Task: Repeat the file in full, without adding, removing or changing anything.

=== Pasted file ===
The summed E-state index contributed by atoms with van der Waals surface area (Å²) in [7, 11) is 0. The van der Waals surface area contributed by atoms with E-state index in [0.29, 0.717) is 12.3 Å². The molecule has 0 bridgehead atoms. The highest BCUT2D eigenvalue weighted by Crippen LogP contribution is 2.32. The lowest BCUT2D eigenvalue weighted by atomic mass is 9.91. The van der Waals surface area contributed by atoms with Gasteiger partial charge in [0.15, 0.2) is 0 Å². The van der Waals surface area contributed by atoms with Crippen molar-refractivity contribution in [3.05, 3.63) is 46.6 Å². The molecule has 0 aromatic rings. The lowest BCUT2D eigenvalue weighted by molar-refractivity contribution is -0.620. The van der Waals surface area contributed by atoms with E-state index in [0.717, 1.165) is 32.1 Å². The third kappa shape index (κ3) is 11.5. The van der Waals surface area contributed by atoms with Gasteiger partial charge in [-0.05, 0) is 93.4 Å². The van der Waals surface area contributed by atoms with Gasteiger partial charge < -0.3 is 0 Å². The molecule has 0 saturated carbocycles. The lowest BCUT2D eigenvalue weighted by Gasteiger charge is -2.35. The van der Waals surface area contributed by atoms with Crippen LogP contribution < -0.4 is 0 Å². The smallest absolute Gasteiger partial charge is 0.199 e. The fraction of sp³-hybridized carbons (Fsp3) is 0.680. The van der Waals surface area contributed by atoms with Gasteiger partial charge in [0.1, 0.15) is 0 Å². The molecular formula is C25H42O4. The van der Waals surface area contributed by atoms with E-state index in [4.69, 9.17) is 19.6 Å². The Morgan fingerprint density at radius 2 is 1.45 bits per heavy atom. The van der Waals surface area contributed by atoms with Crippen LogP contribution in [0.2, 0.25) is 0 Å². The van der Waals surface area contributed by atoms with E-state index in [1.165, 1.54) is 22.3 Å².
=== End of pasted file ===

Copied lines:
The summed E-state index contributed by atoms with van der Waals surface area (Å²) in [7, 11) is 0. The van der Waals surface area contributed by atoms with E-state index in [0.29, 0.717) is 12.3 Å². The molecule has 0 bridgehead atoms. The highest BCUT2D eigenvalue weighted by Crippen LogP contribution is 2.32. The lowest BCUT2D eigenvalue weighted by atomic mass is 9.91. The van der Waals surface area contributed by atoms with Gasteiger partial charge in [0.15, 0.2) is 0 Å². The van der Waals surface area contributed by atoms with Crippen molar-refractivity contribution in [3.05, 3.63) is 46.6 Å². The molecule has 0 aromatic rings. The lowest BCUT2D eigenvalue weighted by molar-refractivity contribution is -0.620. The van der Waals surface area contributed by atoms with E-state index in [0.717, 1.165) is 32.1 Å². The third kappa shape index (κ3) is 11.5. The van der Waals surface area contributed by atoms with Gasteiger partial charge in [-0.05, 0) is 93.4 Å². The van der Waals surface area contributed by atoms with Gasteiger partial charge < -0.3 is 0 Å². The molecule has 0 saturated carbocycles. The lowest BCUT2D eigenvalue weighted by Gasteiger charge is -2.35. The van der Waals surface area contributed by atoms with Crippen LogP contribution < -0.4 is 0 Å². The smallest absolute Gasteiger partial charge is 0.199 e. The fraction of sp³-hybridized carbons (Fsp3) is 0.680. The van der Waals surface area contributed by atoms with Gasteiger partial charge in [0.1, 0.15) is 0 Å². The molecular formula is C25H42O4. The van der Waals surface area contributed by atoms with E-state index in [4.69, 9.17) is 19.6 Å². The Morgan fingerprint density at radius 2 is 1.45 bits per heavy atom. The van der Waals surface area contributed by atoms with Crippen LogP contribution in [0.2, 0.25) is 0 Å². The van der Waals surface area contributed by atoms with E-state index in [1.165, 1.54) is 22.3 Å².